Llullaillaco

Photo of this volcano
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  • Country
  • Volcanic Region
  • Primary Volcano Type
  • Last Known Eruption
  • 24.72°S
  • 68.53°W

  • 6739 m
    22104 ft

  • 355110
  • Latitude
  • Longitude

  • Summit
    Elevation

  • Volcano
    Number

The Global Volcanism Program has no activity reports for Llullaillaco.

The Global Volcanism Program has no Weekly Reports available for Llullaillaco.

The Global Volcanism Program has no Bulletin Reports available for Llullaillaco.

Basic Data

Volcano Number

Last Known Eruption

Elevation

Latitude
Longitude
355110

1877 CE

6739 m / 22104 ft

24.72°S
68.53°W

Volcano Types

Stratovolcano
Lava dome(s)

Rock Types

Major
Dacite
Minor
Trachyte / Trachyandesite

Tectonic Setting

Subduction zone
Continental crust (> 25 km)

Population

Within 5 km
Within 10 km
Within 30 km
Within 100 km
0
18
391
9,859

Geological Summary

The world's highest historically active volcano, 6739-m-high Llullaillaco, sits astride the Chile-Argentina border. The summit is formed by a smaller well-preserved cone that was constructed on an older Pleistocene edifice. A major debris-avalanche deposit produced by collapse of the older volcano about 150,000 years ago extends eastward into Argentina and diverges around the north and south sides of the older Cerro Rosado stratovolcano 17 km east of Llullaillaco. Construction of several lava domes and flows was associated with growth of the modern cone. The two most prominent flows contain distinct flow levees and ridges and extend down the northern and southern flanks. These two extremely youthful-looking dacitic flows were initially considered to be of Holocene age, but more recent Ar/Ar dating indicates that they are of late Pleistocene age (Richards and Villeneuve, 2001). Two explosive eruptions and another that may have included lava effusion were reported from Llullaillaco in the 19th century.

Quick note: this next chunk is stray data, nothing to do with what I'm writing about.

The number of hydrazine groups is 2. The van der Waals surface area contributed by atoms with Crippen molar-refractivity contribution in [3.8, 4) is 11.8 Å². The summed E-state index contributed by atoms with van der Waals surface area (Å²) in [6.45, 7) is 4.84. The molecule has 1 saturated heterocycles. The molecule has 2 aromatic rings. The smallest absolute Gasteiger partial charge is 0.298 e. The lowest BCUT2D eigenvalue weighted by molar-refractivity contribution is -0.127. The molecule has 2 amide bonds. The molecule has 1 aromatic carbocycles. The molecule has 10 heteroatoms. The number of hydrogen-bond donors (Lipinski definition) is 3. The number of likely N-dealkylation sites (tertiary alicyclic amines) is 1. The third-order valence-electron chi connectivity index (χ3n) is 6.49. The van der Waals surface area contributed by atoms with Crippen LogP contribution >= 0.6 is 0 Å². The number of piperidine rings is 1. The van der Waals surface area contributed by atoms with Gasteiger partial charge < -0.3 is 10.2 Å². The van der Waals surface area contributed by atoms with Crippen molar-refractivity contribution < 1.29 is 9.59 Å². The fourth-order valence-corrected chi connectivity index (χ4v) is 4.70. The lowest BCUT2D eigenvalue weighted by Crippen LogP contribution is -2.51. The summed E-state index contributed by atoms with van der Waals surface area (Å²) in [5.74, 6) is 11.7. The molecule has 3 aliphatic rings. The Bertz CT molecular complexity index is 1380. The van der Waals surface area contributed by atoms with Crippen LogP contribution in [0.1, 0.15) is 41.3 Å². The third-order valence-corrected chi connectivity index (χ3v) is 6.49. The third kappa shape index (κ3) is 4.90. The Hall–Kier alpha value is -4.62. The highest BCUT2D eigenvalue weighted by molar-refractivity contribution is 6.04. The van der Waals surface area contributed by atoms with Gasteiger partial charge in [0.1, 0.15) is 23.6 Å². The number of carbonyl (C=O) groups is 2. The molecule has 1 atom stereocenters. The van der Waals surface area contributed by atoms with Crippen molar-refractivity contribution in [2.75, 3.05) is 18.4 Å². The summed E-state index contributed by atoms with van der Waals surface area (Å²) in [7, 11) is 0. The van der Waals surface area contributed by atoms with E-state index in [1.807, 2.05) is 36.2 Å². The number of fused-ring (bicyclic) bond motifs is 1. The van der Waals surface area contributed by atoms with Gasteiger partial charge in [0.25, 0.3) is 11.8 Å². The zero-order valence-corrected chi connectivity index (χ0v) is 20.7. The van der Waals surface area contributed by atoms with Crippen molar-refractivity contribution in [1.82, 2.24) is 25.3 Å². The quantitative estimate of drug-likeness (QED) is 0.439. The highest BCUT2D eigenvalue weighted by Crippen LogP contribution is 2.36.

References

The following references have all been used during the compilation of data for this volcano, it is not a comprehensive bibliography.

Casertano L, 1963a. Chilean Continent. Catalog of Active Volcanoes of the World and Solfatara Fields, Rome: IAVCEI, 15: 1-55.

de Silva S L, Francis P W, 1991. Volcanoes of the Central Andes. Berlin: Springer-Verlag, 216 p.

Francis P W, Wells G L, 1988. Landsat thematic mapper observations of debris avalanche deposits in the central Andes. Bull Volc, 50: 258-278.

Gonzalez-Ferran O, 1995. Volcanes de Chile. Santiago: Instituto Geografico Militar, 635 p.